This summer, while visiting Connecticut’s Hammonasset beaches, I stopped into Meigs Point Nature Center. Besides the living creatures filling numerous aquariums and terrariums, the center also had a large collection of animal skulls on display. Ever the dental student, I couldn’t help but be fascinated by all the different types of teeth these creatures had and wonder their purpose. When I got home that evening, I thought I’d hit the net and find out more! Here are just a few fun facts I uncovered:
- Dogs: it seems that man’s best friend rarely gets cavities because their saliva has an extremely high pH which prevents demineralization
- Horses: equine teeth have intertwined enamel and dentin and permanent teeth continue growing after full eruption to compensate for attrition (similar to rodent incisors). Most all males have 4 canines, but very few females do
- Elephants: this animal’s tusks are overgrown incisors, specialized for scooping (unlike walrus tusks which are actually canines). These giants also grind down their molars, which can weigh up to 10 lbs, then grow replacements six times during their lives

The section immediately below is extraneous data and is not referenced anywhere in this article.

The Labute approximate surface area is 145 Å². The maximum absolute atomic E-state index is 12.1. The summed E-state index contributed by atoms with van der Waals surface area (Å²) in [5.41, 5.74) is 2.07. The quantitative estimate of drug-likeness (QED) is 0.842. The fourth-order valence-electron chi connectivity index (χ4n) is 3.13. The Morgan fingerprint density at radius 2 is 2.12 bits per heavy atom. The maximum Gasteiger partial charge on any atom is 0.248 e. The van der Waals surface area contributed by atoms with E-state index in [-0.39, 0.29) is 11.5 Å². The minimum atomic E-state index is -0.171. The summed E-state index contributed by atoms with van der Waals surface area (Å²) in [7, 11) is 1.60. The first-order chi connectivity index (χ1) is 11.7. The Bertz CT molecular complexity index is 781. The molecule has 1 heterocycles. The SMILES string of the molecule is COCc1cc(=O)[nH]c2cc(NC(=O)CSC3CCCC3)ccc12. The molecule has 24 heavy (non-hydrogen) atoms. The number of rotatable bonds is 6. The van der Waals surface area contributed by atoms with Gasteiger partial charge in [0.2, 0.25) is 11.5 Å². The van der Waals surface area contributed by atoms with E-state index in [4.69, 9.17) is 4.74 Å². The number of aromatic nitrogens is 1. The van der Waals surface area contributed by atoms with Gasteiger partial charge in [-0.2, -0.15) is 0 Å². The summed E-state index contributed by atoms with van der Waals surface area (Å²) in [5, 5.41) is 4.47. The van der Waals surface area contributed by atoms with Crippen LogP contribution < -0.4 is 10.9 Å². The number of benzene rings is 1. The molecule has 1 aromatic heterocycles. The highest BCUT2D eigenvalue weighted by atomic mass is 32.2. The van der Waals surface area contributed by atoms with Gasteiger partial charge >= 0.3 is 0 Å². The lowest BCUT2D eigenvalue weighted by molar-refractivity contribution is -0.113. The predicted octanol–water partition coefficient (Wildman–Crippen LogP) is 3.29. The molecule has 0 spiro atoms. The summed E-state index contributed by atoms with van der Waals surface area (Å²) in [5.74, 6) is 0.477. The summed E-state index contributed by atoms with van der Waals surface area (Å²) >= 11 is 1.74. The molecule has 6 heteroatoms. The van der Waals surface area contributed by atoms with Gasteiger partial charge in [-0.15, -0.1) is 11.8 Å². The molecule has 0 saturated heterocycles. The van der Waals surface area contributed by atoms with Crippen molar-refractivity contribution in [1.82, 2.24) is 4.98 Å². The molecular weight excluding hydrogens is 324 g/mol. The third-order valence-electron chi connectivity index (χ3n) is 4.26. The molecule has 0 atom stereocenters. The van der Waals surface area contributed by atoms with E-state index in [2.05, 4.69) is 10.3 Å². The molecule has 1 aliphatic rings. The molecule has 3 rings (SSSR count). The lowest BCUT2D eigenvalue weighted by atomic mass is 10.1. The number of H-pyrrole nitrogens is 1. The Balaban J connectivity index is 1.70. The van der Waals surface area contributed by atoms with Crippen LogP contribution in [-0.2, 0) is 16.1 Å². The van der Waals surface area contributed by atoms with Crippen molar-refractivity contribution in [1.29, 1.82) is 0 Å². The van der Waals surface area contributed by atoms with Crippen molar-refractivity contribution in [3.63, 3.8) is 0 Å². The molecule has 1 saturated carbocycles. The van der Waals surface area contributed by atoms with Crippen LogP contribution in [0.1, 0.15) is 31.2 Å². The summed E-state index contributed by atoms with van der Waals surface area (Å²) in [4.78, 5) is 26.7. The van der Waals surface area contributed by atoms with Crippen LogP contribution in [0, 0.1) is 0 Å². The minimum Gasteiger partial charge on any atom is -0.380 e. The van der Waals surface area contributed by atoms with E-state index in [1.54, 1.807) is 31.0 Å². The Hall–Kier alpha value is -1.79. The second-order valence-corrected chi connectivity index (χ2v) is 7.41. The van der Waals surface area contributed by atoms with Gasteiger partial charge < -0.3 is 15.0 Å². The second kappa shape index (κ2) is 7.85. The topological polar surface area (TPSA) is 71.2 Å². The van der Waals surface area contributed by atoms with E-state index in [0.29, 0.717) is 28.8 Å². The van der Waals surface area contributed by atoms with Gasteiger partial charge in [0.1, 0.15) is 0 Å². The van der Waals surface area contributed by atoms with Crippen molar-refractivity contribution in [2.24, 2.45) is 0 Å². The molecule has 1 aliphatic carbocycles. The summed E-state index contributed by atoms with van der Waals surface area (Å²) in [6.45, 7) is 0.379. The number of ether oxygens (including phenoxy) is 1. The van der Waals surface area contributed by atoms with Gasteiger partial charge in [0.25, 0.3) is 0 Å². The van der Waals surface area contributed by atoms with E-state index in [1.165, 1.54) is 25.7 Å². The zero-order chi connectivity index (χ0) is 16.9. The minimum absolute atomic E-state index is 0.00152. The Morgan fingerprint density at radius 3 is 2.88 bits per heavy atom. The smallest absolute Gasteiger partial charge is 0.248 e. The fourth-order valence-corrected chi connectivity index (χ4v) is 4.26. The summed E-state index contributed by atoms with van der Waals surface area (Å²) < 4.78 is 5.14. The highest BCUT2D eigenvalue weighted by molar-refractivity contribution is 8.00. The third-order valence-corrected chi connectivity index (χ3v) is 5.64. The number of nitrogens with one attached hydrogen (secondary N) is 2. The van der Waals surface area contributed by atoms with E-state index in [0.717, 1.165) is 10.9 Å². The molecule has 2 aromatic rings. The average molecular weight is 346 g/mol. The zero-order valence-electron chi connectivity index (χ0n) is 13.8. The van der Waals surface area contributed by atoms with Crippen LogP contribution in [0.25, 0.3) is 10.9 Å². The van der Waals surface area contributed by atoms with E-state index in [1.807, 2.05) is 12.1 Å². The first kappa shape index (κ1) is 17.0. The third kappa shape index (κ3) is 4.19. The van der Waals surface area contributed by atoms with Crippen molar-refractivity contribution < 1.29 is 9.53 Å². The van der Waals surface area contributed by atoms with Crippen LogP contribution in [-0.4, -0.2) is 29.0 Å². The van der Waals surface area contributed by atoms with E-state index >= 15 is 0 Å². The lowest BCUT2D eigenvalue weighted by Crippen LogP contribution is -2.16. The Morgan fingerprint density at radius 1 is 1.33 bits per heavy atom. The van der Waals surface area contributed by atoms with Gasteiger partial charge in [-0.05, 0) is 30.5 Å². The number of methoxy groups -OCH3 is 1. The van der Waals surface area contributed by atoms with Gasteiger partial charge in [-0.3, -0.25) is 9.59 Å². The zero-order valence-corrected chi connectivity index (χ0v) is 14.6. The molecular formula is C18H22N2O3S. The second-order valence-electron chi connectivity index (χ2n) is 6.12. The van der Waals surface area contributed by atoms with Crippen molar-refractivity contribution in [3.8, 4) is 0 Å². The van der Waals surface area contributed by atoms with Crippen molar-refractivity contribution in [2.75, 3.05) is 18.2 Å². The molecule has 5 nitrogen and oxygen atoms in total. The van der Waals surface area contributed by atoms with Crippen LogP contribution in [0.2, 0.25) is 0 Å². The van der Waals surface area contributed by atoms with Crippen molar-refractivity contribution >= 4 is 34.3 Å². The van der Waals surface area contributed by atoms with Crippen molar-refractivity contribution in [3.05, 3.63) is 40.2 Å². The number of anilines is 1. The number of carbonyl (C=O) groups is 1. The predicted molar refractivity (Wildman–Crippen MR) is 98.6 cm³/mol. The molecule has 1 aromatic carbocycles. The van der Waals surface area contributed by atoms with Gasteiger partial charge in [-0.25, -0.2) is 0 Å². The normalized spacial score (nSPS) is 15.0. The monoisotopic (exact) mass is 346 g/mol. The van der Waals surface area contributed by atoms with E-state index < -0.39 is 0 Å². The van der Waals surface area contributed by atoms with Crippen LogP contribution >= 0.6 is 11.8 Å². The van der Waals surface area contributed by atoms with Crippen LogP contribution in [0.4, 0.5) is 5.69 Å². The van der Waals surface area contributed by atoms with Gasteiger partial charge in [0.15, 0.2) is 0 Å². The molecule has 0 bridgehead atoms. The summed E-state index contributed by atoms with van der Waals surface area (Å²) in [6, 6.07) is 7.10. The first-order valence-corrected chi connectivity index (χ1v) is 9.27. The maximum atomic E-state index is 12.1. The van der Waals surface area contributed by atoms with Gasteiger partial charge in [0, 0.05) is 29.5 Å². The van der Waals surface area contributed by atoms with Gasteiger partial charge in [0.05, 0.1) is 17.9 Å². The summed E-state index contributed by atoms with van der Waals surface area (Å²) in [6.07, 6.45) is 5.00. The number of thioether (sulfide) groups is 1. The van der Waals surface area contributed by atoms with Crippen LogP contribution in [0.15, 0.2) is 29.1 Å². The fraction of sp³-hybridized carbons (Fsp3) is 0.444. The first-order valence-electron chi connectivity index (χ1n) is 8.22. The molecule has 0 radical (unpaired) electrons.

- Moose: like other members of the deer family, moose only have lower incisors with no opposing uppers, and these are separated from the posterior dentition by a huge diastema
- Whales: each tooth is completely encased in cementum, except for the tips of teeth in older whales where the cementum has worn away to reveal the enamel below. Narwhals have a huge single tusk, like a unicorn, that is the most neurologically complex tooth known and used in eating, navigating, and even mating
- Snails: their mouths are no larger than the head of a pin, but can have over 25,000 teeth – which are located on the tongue!
- Rabbits: almost all mammals have primary and permanent dentitions, but bunnies typically lose their baby teeth in utero
- Sharks and Lizards: most reptiles and fish are considered “polyphydonts” and exfoliate old teeth to be replaced by new
Do you know any “fun facts” about other animals’ dentitions???
~Ashley N. Phares, Connecticut ’13, contributing editor